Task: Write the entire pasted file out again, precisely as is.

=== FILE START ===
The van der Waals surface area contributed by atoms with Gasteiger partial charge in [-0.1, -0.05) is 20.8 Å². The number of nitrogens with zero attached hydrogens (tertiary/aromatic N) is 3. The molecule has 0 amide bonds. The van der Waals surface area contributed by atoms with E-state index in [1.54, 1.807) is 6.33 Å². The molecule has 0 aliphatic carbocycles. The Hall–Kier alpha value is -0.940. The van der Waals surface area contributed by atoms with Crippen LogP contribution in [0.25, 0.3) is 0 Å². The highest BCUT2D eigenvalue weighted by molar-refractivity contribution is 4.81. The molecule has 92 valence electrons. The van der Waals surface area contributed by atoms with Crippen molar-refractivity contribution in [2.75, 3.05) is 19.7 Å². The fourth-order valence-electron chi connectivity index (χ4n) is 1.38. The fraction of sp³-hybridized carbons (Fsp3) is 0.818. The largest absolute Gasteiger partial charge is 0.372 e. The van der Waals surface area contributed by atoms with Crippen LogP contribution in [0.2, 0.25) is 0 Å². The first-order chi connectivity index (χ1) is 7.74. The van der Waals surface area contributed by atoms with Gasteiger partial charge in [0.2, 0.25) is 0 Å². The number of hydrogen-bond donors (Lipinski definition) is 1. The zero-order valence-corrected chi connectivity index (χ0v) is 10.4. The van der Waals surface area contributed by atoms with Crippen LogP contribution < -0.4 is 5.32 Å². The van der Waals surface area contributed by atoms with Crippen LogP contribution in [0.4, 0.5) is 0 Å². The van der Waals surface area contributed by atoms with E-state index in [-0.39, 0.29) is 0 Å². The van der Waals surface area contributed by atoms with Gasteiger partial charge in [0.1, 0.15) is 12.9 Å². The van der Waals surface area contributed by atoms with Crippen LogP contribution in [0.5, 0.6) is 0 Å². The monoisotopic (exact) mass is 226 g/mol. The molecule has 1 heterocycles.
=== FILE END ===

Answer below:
The van der Waals surface area contributed by atoms with Gasteiger partial charge in [-0.1, -0.05) is 20.8 Å². The number of nitrogens with zero attached hydrogens (tertiary/aromatic N) is 3. The molecule has 0 amide bonds. The van der Waals surface area contributed by atoms with E-state index in [1.54, 1.807) is 6.33 Å². The molecule has 0 aliphatic carbocycles. The Hall–Kier alpha value is -0.940. The van der Waals surface area contributed by atoms with Crippen LogP contribution in [0.25, 0.3) is 0 Å². The highest BCUT2D eigenvalue weighted by molar-refractivity contribution is 4.81. The molecule has 92 valence electrons. The van der Waals surface area contributed by atoms with Crippen molar-refractivity contribution in [2.75, 3.05) is 19.7 Å². The fourth-order valence-electron chi connectivity index (χ4n) is 1.38. The fraction of sp³-hybridized carbons (Fsp3) is 0.818. The largest absolute Gasteiger partial charge is 0.372 e. The van der Waals surface area contributed by atoms with Crippen LogP contribution in [0.2, 0.25) is 0 Å². The first-order chi connectivity index (χ1) is 7.74. The van der Waals surface area contributed by atoms with Gasteiger partial charge in [0.2, 0.25) is 0 Å². The number of hydrogen-bond donors (Lipinski definition) is 1. The zero-order valence-corrected chi connectivity index (χ0v) is 10.4. The van der Waals surface area contributed by atoms with Crippen LogP contribution < -0.4 is 5.32 Å². The van der Waals surface area contributed by atoms with Crippen LogP contribution in [0.4, 0.5) is 0 Å². The van der Waals surface area contributed by atoms with E-state index in [-0.39, 0.29) is 0 Å². The van der Waals surface area contributed by atoms with Gasteiger partial charge in [0.1, 0.15) is 12.9 Å². The van der Waals surface area contributed by atoms with Crippen LogP contribution in [0.5, 0.6) is 0 Å². The monoisotopic (exact) mass is 226 g/mol. The molecule has 1 heterocycles.